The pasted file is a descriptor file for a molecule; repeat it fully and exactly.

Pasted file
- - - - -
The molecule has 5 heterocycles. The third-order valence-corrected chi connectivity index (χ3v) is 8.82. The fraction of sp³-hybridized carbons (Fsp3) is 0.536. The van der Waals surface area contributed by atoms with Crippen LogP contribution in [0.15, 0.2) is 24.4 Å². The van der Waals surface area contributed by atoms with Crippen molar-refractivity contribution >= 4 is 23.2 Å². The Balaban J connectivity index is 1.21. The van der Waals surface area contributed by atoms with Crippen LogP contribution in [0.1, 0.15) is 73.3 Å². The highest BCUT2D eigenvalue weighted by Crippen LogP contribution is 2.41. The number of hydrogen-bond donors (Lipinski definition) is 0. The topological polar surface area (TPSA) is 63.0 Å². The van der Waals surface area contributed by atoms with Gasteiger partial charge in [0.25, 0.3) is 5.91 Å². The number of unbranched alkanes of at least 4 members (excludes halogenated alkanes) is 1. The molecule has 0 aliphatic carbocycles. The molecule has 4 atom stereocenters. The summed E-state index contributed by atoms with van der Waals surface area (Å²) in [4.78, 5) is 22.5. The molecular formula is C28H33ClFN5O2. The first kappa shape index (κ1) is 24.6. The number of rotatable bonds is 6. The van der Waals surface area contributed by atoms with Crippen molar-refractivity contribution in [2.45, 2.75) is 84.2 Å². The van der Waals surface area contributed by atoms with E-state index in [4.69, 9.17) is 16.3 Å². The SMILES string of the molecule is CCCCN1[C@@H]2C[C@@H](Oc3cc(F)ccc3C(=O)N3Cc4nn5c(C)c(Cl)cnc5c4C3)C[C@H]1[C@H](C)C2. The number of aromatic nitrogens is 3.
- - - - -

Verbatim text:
The molecule has 5 heterocycles. The third-order valence-corrected chi connectivity index (χ3v) is 8.82. The fraction of sp³-hybridized carbons (Fsp3) is 0.536. The van der Waals surface area contributed by atoms with Crippen LogP contribution in [0.15, 0.2) is 24.4 Å². The van der Waals surface area contributed by atoms with Crippen molar-refractivity contribution >= 4 is 23.2 Å². The Balaban J connectivity index is 1.21. The van der Waals surface area contributed by atoms with Crippen LogP contribution in [0.1, 0.15) is 73.3 Å². The highest BCUT2D eigenvalue weighted by Crippen LogP contribution is 2.41. The number of hydrogen-bond donors (Lipinski definition) is 0. The topological polar surface area (TPSA) is 63.0 Å². The van der Waals surface area contributed by atoms with Gasteiger partial charge in [0.25, 0.3) is 5.91 Å². The number of unbranched alkanes of at least 4 members (excludes halogenated alkanes) is 1. The molecule has 0 aliphatic carbocycles. The molecule has 4 atom stereocenters. The summed E-state index contributed by atoms with van der Waals surface area (Å²) in [4.78, 5) is 22.5. The molecular formula is C28H33ClFN5O2. The first kappa shape index (κ1) is 24.6. The number of rotatable bonds is 6. The van der Waals surface area contributed by atoms with Crippen molar-refractivity contribution in [2.45, 2.75) is 84.2 Å². The van der Waals surface area contributed by atoms with E-state index in [4.69, 9.17) is 16.3 Å². The SMILES string of the molecule is CCCCN1[C@@H]2C[C@@H](Oc3cc(F)ccc3C(=O)N3Cc4nn5c(C)c(Cl)cnc5c4C3)C[C@H]1[C@H](C)C2. The number of aromatic nitrogens is 3.